August 23, 2013; Palo Alto Online


Earlier this August, the Palo Alto City Council closed down the use of the Cubberly Community Center as a “de facto homeless shelter.” Based on this article, Cubberly might have been the shelter for the homeless in Palo Alto; other providers in Palo Alto might have provided some services to the homeless, such as food, clothing, or counseling, but not necessarily shelters with on-site case managers.

Now, nonprofits in the Palo Alto area are meeting to figure out how “to target the most violent and disruptive homeless dwellers” who had been residing at Cubberly. The InnVision Shelter Network’s proposed “HOT program” (Homeless Outreach Team) to “target…the most disruptive homeless individuals (as identified by police), is already in place in San Mateo, Redwood City, and East Palo Alto,” but according to InnVision’s Mila Zelkha, the HOT idea is “off the table” at the moment for Palo Alto proper.

One of the issues facing the nonprofit providers is simply money. The City Council has allocated $150,000 for programs to aid the homeless, but that doesn’t go very far and couldn’t be all devoted to the HOT program which, because it “focuses primarily on the most ‘difficult to serve’ individuals…[might] make it harder for homeless people who are not disruptive to get aid.” In addition, Zelkha says that other HOTs “have had a minimum of two years of funding” to start, which Palo Alto isn’t offering.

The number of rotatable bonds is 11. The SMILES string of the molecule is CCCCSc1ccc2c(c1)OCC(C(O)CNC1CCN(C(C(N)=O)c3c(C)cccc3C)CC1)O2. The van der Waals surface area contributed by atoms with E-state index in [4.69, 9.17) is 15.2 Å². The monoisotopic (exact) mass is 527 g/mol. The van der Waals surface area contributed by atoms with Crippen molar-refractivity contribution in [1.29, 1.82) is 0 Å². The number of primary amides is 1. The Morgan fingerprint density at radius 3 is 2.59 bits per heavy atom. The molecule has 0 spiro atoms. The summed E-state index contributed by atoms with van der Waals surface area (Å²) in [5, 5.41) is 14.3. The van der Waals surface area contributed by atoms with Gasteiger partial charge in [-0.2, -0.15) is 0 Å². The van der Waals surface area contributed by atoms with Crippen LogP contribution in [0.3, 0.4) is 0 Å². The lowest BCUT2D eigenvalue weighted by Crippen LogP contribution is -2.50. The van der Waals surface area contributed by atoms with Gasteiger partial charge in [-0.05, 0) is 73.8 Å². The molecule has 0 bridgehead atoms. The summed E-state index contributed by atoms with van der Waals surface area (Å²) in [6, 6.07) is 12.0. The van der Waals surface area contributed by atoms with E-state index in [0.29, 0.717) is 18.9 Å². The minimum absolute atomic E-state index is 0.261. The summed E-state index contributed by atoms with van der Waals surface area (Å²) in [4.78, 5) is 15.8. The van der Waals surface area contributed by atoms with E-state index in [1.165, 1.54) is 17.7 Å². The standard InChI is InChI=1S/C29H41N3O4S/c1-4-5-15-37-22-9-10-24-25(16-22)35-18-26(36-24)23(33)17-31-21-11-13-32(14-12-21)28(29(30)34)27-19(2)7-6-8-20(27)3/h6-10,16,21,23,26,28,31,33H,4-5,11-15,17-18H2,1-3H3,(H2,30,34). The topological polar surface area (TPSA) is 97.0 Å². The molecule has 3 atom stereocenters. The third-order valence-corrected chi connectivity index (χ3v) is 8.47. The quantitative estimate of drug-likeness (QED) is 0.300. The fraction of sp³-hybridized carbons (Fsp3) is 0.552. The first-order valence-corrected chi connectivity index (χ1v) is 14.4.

As an alternative to HOT, the nonprofits are looking to “strengthen existing programs and promote more coordination between them,” such as the Hotel de Zink, a program which gets religious facilities to open up as shelters for the homeless on a rotating basis (the beds, however, total only 15). Another option is to get the homeless shelter sponsored by WeHOPE in East Palo Alto to expand its facilities to accommodate displaced Cubberly residents.

The council charged the nonprofits with coming up with a plan for homeless assistance in the wake of the Cubberly closing. How constrained is Palo Alto in its ability to provide housing to its homeless population? In truth, Palo Alto is a reasonably wealthy community, as shown by statistics from the U.S. Census. Almost four out of five adults have college degrees or higher, compared to only 30 percent statewide. The median value of an owner-occupied house was over $1 million only a couple of years ago. Per capita income in Palo Alto (2011) was $72,199, compared to $29,634 statewide; median household income is $122,532, twice the level for the entire state.

We suspect that Palo Alto is in somewhat better fiscal condition than other cities and has a smaller homeless population to assist. Is the issue one of finding the best solution generated by a collection of nonprofit service providers, or finding an excuse for Palo Alto to shove its homeless population onto the doorstep of a neighboring community?—Rick Cohen